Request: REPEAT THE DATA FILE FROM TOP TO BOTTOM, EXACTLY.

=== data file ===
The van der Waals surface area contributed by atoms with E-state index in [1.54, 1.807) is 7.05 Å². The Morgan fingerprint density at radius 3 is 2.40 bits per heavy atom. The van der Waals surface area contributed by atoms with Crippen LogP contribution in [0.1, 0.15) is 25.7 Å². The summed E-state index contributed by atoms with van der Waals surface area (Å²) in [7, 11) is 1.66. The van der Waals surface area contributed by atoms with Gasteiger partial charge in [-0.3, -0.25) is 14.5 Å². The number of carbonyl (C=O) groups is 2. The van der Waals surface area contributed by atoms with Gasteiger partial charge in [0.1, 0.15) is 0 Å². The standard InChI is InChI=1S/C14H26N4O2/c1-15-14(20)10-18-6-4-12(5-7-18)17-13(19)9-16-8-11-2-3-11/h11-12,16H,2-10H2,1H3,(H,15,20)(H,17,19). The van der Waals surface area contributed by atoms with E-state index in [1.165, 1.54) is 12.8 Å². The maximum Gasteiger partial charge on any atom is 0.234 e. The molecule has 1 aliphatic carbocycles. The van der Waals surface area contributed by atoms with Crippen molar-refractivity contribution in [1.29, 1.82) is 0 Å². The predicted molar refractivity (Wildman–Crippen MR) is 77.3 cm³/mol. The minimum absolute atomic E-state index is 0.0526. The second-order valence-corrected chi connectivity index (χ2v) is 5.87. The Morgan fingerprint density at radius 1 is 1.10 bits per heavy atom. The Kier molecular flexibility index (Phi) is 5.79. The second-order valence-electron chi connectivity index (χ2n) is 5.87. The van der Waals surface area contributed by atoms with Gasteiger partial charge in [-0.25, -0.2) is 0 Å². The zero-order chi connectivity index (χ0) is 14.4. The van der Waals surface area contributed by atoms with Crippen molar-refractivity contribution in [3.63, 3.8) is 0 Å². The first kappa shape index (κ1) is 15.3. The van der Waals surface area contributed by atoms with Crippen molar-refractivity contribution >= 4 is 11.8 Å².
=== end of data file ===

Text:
The van der Waals surface area contributed by atoms with E-state index in [1.54, 1.807) is 7.05 Å². The Morgan fingerprint density at radius 3 is 2.40 bits per heavy atom. The van der Waals surface area contributed by atoms with Crippen LogP contribution in [0.1, 0.15) is 25.7 Å². The summed E-state index contributed by atoms with van der Waals surface area (Å²) in [7, 11) is 1.66. The van der Waals surface area contributed by atoms with Gasteiger partial charge in [-0.3, -0.25) is 14.5 Å². The number of carbonyl (C=O) groups is 2. The van der Waals surface area contributed by atoms with Gasteiger partial charge in [0.1, 0.15) is 0 Å². The standard InChI is InChI=1S/C14H26N4O2/c1-15-14(20)10-18-6-4-12(5-7-18)17-13(19)9-16-8-11-2-3-11/h11-12,16H,2-10H2,1H3,(H,15,20)(H,17,19). The van der Waals surface area contributed by atoms with E-state index in [1.165, 1.54) is 12.8 Å². The maximum Gasteiger partial charge on any atom is 0.234 e. The molecule has 1 aliphatic carbocycles. The van der Waals surface area contributed by atoms with Crippen molar-refractivity contribution in [1.29, 1.82) is 0 Å². The predicted molar refractivity (Wildman–Crippen MR) is 77.3 cm³/mol. The minimum absolute atomic E-state index is 0.0526. The second-order valence-corrected chi connectivity index (χ2v) is 5.87. The Morgan fingerprint density at radius 1 is 1.10 bits per heavy atom. The Kier molecular flexibility index (Phi) is 5.79. The second-order valence-electron chi connectivity index (χ2n) is 5.87. The van der Waals surface area contributed by atoms with Gasteiger partial charge in [-0.25, -0.2) is 0 Å². The zero-order chi connectivity index (χ0) is 14.4. The van der Waals surface area contributed by atoms with Crippen molar-refractivity contribution in [3.63, 3.8) is 0 Å². The first kappa shape index (κ1) is 15.3. The van der Waals surface area contributed by atoms with Crippen molar-refractivity contribution >= 4 is 11.8 Å².